British Columbia

Review ordered into Vancouver police investigation of officer's alleged domestic assault

Vancouver police investigators were wrong to dismiss allegations that a constable slapped his ex-girlfriend in the face multiple times while he was drunk on a vacation in the States, according to B.C.'s police complaint commissioner.

Const. Neil Logan's ex says it's 'mind blowing' he's on active duty while facing 2 disciplinary proceedings

Findings of an internal Vancouver Police Department investigation into allegations of domestic abuse were 'incorrect,' according to B.C.'s police complaints commissioner. (Gian-Paolo Mendoza/CBC)

Vancouver police investigators were wrong to dismiss allegations that a constable slapped his ex-girlfriend in the face multiple times while he was drunk on a vacation in the U.S., according to B.C.'s police complaint commissioner.

The Office of the Police Complaint Commissioner (OPCC) has ordered a retired judge to review the Vancouver Police Department's disciplinary proceedings around the alleged discreditable conduct of Const. Neil Logan. It's one of two matters concerning Logan's conduct currently before the OPCC.

Logan's ex-girlfriend, Alyssa LeBlevec, filed a complaint against Logan in September 2017 after she says he drunkenly smashed the windshield of the car she was driving, struck her in the face at least three times and held her against her will in their motel room in Seaside, Ore., according to a decision from commissioner Clayton Pecknold.

The VPD's professional standards section investigated, but only substantiated LeBlevec's evidence about the broken windshield, and recommended Logan be suspended for six days without pay.

Those findings were "incorrect," according to Pecknold, who rejected the recommendations of VPD investigators.

"The evidence supports a serious level of violence in Const. Logan's actions," Pecknold wrote in a decision on Monday, noting that the officer used "significant, intentional" force to break the car's windshield that night.

"Appropriate weight was not afforded to the evidence provided by Ms. LeBlevec. She provided messages she sent to a friend shortly after the incident occurred corroborating that Const. Logan had used physical force on her."

'Victims are just re-traumatized over and over'

LeBlevec is a 28-year-old early childhood educator who lives in Vancouver. She told CBC News she's relieved the OPCC has ordered a review of the matter, but the process to get to this point has been exhausting for her.

"We hear it all the time where victims are just re-traumatized over and over. They have to go through every stage of the process again, and that's definitely been the case here," she said.

Logan remains on paid, active duty while he awaits the review. He is also the subject of an ongoing public hearing before the OPCC over separate allegations of using excessive force and improperly entering a home in 2016, but that process was put on pause because of the COVID-19 pandemic.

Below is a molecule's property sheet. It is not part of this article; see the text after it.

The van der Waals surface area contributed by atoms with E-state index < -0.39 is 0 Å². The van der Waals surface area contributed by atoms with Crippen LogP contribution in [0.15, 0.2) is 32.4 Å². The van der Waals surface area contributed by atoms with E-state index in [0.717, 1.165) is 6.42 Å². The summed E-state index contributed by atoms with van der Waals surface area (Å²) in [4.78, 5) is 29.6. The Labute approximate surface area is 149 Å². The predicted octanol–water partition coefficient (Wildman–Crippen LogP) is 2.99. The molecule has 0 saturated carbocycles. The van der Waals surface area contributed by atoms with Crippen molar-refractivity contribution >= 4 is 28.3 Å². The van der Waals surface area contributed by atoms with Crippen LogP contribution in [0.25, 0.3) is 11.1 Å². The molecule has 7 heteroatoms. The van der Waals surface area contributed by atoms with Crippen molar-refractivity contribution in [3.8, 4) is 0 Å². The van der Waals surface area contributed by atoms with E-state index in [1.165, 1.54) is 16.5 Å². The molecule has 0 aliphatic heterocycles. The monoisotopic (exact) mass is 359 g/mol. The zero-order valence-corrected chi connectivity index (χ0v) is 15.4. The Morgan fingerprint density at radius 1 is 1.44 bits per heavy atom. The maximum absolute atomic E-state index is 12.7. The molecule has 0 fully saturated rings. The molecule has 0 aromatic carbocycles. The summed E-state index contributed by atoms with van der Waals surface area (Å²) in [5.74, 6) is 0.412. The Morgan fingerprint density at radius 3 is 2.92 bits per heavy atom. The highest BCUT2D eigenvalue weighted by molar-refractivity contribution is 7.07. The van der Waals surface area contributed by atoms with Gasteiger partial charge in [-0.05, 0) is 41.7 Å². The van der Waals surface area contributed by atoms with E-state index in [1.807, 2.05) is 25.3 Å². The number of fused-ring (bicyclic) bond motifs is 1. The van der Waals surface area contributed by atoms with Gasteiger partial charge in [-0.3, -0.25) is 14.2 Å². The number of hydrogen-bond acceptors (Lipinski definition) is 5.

Const. Neil Logan is currently the subject of two disciplinary proceedings before the OPCC. (Shutterstock / Adam Melnyk)

A VPD spokesperson declined to comment on the disciplinary matters currently before the OPCC.

But LeBlevec said she finds it "mind blowing" that Logan is still on duty while facing two separate disciplinary proceedings.

"The last three years living and working in the city of Vancouver, knowing that he is driving around, is very difficult and very triggering," she said.

"The other day I had to go down to the detachment to get a criminal record check for school, and the whole time I was just panicked and nervous and anxious. It's not fair that I am afraid to go into the police detachment."

In his decision, Pecknold noted that LeBlevec was sober on the night in question, and that her version of events has remained consistent for the last three years. She also reported the incident to local police in Oregon, who opted not to file charges after a criminal investigation.

VPD made assumptions about abuse victims

Pecknold wrote that VPD Supt. Steve Eely's findings on LeBlevec's complaint were "lacking in understanding and consideration of the impact of trauma and the dynamics of intimate partner violence."

According to Pecknold, Eely suggested that LeBlevec made the assault allegation because she "discovered an alternate love interest involving Const. Logan," and he questioned why she didn't leave Logan at the side of the road after he broke the windshield.

Eely's findings referred to a submission from Logan, suggesting "these were not the actions of someone who legitimately feared for her life," according to the police complaint commissioner.

"Those assumptions are inconsistent with well understood dynamics of trauma in the context of relationship violence," Pecknold wrote.

The review ordered by Pecknold will be conducted by retired provincial court judge Brian Neal. Dates have yet to be scheduled for the process, which will be a "paper review" in which Neal reviews evidence collected during the investigation into Logan's conduct.

ABOUT THE AUTHOR

Bethany Lindsay

Journalist

Bethany Lindsay is a B.C. journalist with a focus on the courts, health, science and social justice issues. Questions or news tips? Get in touch at bethany.lindsay@cbc.ca or on Twitter through @bethanylindsay.

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